Jigsaw Innovation: Design at its Best

I had the chance to read about Milwaukee’s new jigsaw a week or so back. In doing so, what caught my attention is how the base or shoe is adjusted. This new feature is, on its own, the reason I asked the company to ship us a sample for review.

Here’s the deal: How many times have you adjusted a jigsaw by first finding the appropriate hex key wrench , or ill-fitting screwdriver if the wrench has been long gone , and digging into the bottom of the tool to loosen a bolt? That is a pain; not to mention how difficult it is to dial in your exact angle setting with the tool flipped upside down so you can tighten the bolt when you do get the angle right.

That challenge disappears with Milwaukee’s 2645-20 jigsaw. Now you simply flip a lever to loosen the shoe, position the angle wherever you need, then slide the lever back as everything tightens up for work. The company has included four detents set to the most-used angles and the tilt is in either direction. And if none of those settings is right for your job, slide the shoe forward, angle the shoe to your liking then flip the lever back. Bingo. Your angle is set. That’s sweet.

This tool is not for the weak armed. It weighs in at 6 pounds 3.8 ounces. And that’s without the 18-volt battery. Add the battery to the mix and the scale’s digital readout is bouncing just south of 7-1/2 pounds. It’s a big-boy toy and I, for one, will be happy to not have my jigsaw bouncing all over the workpiece as the cut is made. (We’ll see what happens when I get this jigsaw into the shop.)

There are a number of other features that I notice and I am intrigued by. Those I’ll get into more after I spend a little one-on-one time with my new friend. While the kit is not yet widely available, it’s currently available at toolbarn.com for $359.

– Glen D. Huey

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7 thoughts on “Jigsaw Innovation: Design at its Best

  1. Jozef

    Contemporary Bosch jigsaws provides this neat feature not only for professional devices, but also for best ones hobby pieces.

  2. Mike

    Both my Bosch are tool-less, in my case the 1590 models. One is several years old. Great saws.

    I believe the jobsite jigsaw I had, the DeWalt, also was tool-less bevel angle change.

    What will be more interesting to me about this jiggy will be whether the blade guide system is as good as the Bosch or Festool. That is, after all, a major item that sets both those maker’s jigsaws apart.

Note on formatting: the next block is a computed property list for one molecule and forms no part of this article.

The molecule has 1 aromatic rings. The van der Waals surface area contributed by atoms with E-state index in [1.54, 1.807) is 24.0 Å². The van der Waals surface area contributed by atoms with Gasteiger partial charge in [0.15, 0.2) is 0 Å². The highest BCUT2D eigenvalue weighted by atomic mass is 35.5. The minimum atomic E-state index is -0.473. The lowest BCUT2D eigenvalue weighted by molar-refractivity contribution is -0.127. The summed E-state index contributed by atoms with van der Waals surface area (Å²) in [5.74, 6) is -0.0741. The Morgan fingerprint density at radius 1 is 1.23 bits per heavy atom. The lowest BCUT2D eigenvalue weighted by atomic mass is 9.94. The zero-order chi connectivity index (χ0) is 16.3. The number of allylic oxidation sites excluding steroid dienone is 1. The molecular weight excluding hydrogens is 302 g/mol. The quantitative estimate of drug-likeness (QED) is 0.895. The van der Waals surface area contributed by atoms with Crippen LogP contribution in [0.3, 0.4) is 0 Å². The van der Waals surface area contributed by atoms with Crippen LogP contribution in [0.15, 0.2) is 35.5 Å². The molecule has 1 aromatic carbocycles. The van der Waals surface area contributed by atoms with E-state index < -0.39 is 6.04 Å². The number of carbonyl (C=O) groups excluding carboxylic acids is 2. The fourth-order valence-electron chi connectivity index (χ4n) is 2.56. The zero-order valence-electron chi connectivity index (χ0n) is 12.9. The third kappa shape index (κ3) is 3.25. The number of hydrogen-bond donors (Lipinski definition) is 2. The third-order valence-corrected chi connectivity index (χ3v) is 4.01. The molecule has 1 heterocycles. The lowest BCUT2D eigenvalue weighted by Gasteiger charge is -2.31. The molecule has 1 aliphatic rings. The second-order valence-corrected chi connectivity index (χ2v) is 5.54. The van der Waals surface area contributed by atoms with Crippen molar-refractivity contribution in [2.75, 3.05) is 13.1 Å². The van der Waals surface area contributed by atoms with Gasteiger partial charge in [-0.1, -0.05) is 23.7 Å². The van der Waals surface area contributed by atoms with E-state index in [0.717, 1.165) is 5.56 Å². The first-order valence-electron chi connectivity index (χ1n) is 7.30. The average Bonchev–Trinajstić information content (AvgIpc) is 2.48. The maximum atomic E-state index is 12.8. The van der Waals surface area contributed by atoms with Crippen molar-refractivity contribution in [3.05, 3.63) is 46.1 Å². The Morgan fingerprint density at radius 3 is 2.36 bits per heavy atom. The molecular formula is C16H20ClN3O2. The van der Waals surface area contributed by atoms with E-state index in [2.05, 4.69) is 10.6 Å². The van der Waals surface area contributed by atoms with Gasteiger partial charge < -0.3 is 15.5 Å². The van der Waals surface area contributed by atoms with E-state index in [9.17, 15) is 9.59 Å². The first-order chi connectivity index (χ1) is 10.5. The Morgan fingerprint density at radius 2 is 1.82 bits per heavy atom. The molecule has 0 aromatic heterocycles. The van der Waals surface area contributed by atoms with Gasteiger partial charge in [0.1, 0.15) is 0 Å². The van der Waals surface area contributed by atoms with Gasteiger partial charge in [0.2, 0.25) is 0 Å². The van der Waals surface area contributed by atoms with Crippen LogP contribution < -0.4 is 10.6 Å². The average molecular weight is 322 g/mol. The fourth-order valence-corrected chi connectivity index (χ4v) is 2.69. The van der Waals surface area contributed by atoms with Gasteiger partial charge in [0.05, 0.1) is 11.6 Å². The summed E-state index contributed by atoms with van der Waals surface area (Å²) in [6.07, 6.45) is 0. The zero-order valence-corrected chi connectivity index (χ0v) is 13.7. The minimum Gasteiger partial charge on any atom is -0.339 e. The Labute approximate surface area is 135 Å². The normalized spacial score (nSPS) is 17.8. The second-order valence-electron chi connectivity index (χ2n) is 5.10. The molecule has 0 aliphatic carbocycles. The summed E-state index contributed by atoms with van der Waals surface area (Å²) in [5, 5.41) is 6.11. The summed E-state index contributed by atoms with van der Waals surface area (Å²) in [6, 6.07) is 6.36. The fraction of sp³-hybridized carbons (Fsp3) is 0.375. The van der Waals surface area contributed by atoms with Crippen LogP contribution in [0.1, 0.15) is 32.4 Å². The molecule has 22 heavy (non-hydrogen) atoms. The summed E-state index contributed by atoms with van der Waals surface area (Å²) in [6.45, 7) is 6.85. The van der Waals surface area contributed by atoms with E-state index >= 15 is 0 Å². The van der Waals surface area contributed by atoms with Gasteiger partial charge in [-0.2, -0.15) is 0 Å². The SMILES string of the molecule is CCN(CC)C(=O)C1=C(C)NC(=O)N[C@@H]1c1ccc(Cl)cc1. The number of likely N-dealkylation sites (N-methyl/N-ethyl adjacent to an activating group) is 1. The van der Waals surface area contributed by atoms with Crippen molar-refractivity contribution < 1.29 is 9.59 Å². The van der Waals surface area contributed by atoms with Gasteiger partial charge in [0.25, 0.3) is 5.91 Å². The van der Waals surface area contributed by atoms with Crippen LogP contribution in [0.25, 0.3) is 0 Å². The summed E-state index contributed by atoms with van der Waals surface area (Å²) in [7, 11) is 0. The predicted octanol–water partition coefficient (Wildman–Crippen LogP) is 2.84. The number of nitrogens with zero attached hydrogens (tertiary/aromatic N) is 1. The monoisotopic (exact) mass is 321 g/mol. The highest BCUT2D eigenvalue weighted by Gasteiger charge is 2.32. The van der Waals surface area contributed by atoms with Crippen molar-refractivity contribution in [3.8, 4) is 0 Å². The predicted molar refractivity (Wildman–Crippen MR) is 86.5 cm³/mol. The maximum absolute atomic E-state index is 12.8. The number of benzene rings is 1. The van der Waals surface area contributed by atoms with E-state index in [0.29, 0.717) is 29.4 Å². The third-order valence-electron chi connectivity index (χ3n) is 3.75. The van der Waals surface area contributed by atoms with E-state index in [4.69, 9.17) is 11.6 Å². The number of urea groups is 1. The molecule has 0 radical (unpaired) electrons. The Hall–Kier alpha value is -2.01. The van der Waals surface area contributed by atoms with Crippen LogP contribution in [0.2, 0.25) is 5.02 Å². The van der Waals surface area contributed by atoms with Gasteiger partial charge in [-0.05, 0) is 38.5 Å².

Take care, Mike

  3. Chuck Bender

    Chris,

    From what I saw in their shop, they only have LOTS of cordless drills…not too many jigsaws.

    And the Bosch 1591 that I have has a tool less blade holder but I don’t think the baseplate is. I also have a much older model (pre-tool less anything) and they’re booth kick butt jigsaws. They’re so great that I didn’t own a circular saw until a couple of years ago. I still reach for my Bosch jigsaw 9 out of 10 times. But I’m anxiously awaiting Glen’s review of the performance of this Milwaukee. It would be great to have a cordless alternative to my Bosch for going out on the jobsite.

  4. Chris Friesen

    Don’t the Bosch 1591 and 1590 jigsaws also have toolless baseplates? I don’t have one myself, but these seem to be the standard by which other jigsaws are judged–I’m surprised PopWood doesn’t have any.

  5. glen

    Ben,
    You got me and I appreciate you being first to point this out. I didn’t know Ridgid had this design. I guess I could dig my heels in and say Milwaukee’s jigsaw is cordless, but I think I’ll just go and rustle up some crow. It’s not that good to eat, but it stays with you a long time.

    Glen

  6. Steve

    Here we go again. In my opinion putting batteries into a saw does a couple of things. It under-powers it. It essentially makes the tool disposable because replacement batteries will be difficult/expensive to get and most consumers will opt for the landfill instead. And I’ll bet ten bucks that consumers will not dispose of the batteries properly…toxic!!

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